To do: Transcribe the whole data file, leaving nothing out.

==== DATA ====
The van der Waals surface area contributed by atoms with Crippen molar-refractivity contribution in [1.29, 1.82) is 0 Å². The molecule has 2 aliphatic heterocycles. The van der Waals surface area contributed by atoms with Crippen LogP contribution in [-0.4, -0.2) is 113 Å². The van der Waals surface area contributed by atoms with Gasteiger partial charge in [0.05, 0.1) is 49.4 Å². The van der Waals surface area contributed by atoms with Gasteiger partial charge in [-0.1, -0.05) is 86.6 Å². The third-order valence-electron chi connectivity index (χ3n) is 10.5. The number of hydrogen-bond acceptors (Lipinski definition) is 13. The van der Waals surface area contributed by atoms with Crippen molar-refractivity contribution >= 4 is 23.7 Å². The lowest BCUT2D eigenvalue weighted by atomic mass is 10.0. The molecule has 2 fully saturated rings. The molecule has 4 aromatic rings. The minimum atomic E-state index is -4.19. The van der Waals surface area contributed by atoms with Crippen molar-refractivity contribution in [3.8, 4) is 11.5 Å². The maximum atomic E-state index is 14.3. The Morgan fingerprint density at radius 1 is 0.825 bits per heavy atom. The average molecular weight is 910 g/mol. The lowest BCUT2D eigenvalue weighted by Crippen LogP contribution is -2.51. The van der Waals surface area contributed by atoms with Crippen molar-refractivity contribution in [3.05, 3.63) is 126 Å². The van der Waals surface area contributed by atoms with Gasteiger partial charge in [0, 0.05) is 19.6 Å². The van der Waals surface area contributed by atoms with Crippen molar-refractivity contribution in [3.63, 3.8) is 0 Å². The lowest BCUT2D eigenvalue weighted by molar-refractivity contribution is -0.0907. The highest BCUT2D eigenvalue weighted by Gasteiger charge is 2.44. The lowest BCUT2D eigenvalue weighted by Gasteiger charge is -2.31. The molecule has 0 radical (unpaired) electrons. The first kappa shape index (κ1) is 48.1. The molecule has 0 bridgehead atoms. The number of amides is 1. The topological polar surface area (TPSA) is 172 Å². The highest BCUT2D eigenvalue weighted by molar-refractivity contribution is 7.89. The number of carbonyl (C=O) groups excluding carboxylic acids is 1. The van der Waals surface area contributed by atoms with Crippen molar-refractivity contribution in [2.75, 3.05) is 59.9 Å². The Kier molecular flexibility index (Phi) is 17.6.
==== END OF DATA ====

The van der Waals surface area contributed by atoms with Crippen molar-refractivity contribution in [1.29, 1.82) is 0 Å². The molecule has 2 aliphatic heterocycles. The van der Waals surface area contributed by atoms with Crippen LogP contribution in [-0.4, -0.2) is 113 Å². The van der Waals surface area contributed by atoms with Gasteiger partial charge in [0.05, 0.1) is 49.4 Å². The van der Waals surface area contributed by atoms with Gasteiger partial charge in [-0.1, -0.05) is 86.6 Å². The third-order valence-electron chi connectivity index (χ3n) is 10.5. The number of hydrogen-bond acceptors (Lipinski definition) is 13. The van der Waals surface area contributed by atoms with Crippen molar-refractivity contribution >= 4 is 23.7 Å². The lowest BCUT2D eigenvalue weighted by atomic mass is 10.0. The molecule has 2 fully saturated rings. The molecule has 4 aromatic rings. The minimum atomic E-state index is -4.19. The van der Waals surface area contributed by atoms with Crippen molar-refractivity contribution in [3.8, 4) is 11.5 Å². The maximum atomic E-state index is 14.3. The Morgan fingerprint density at radius 1 is 0.825 bits per heavy atom. The average molecular weight is 910 g/mol. The lowest BCUT2D eigenvalue weighted by Crippen LogP contribution is -2.51. The van der Waals surface area contributed by atoms with Crippen molar-refractivity contribution in [3.05, 3.63) is 126 Å². The van der Waals surface area contributed by atoms with Gasteiger partial charge in [0, 0.05) is 19.6 Å². The van der Waals surface area contributed by atoms with Crippen molar-refractivity contribution in [3.63, 3.8) is 0 Å². The lowest BCUT2D eigenvalue weighted by molar-refractivity contribution is -0.0907. The highest BCUT2D eigenvalue weighted by Gasteiger charge is 2.44. The lowest BCUT2D eigenvalue weighted by Gasteiger charge is -2.31. The molecule has 0 radical (unpaired) electrons. The first kappa shape index (κ1) is 48.1. The molecule has 0 bridgehead atoms. The number of amides is 1. The topological polar surface area (TPSA) is 172 Å². The highest BCUT2D eigenvalue weighted by molar-refractivity contribution is 7.89. The number of carbonyl (C=O) groups excluding carboxylic acids is 1. The van der Waals surface area contributed by atoms with Crippen molar-refractivity contribution in [2.75, 3.05) is 59.9 Å². The Kier molecular flexibility index (Phi) is 17.6.